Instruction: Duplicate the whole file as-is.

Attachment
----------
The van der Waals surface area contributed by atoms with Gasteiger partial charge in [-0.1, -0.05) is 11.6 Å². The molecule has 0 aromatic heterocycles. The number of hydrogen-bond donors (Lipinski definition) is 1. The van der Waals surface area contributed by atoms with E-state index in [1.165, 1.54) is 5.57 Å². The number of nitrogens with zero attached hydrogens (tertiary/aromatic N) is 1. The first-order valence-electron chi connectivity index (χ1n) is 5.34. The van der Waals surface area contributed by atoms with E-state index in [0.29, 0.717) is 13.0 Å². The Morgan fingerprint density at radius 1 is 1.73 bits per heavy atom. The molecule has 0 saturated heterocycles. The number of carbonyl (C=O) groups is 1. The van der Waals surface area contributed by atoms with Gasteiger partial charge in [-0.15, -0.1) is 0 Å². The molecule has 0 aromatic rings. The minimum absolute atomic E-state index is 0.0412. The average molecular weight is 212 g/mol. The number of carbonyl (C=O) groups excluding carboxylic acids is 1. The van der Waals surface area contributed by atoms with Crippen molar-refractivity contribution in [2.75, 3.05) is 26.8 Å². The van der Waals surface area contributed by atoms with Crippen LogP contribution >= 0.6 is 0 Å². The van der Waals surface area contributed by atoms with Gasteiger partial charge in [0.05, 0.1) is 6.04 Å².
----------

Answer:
The van der Waals surface area contributed by atoms with Gasteiger partial charge in [-0.1, -0.05) is 11.6 Å². The molecule has 0 aromatic heterocycles. The number of hydrogen-bond donors (Lipinski definition) is 1. The van der Waals surface area contributed by atoms with E-state index in [1.165, 1.54) is 5.57 Å². The number of nitrogens with zero attached hydrogens (tertiary/aromatic N) is 1. The first-order valence-electron chi connectivity index (χ1n) is 5.34. The van der Waals surface area contributed by atoms with E-state index in [0.29, 0.717) is 13.0 Å². The Morgan fingerprint density at radius 1 is 1.73 bits per heavy atom. The molecule has 0 saturated heterocycles. The number of carbonyl (C=O) groups is 1. The van der Waals surface area contributed by atoms with Gasteiger partial charge in [-0.15, -0.1) is 0 Å². The molecule has 0 aromatic rings. The minimum absolute atomic E-state index is 0.0412. The average molecular weight is 212 g/mol. The number of carbonyl (C=O) groups excluding carboxylic acids is 1. The van der Waals surface area contributed by atoms with Crippen molar-refractivity contribution in [2.75, 3.05) is 26.8 Å². The van der Waals surface area contributed by atoms with Crippen LogP contribution >= 0.6 is 0 Å². The van der Waals surface area contributed by atoms with Gasteiger partial charge in [0.05, 0.1) is 6.04 Å².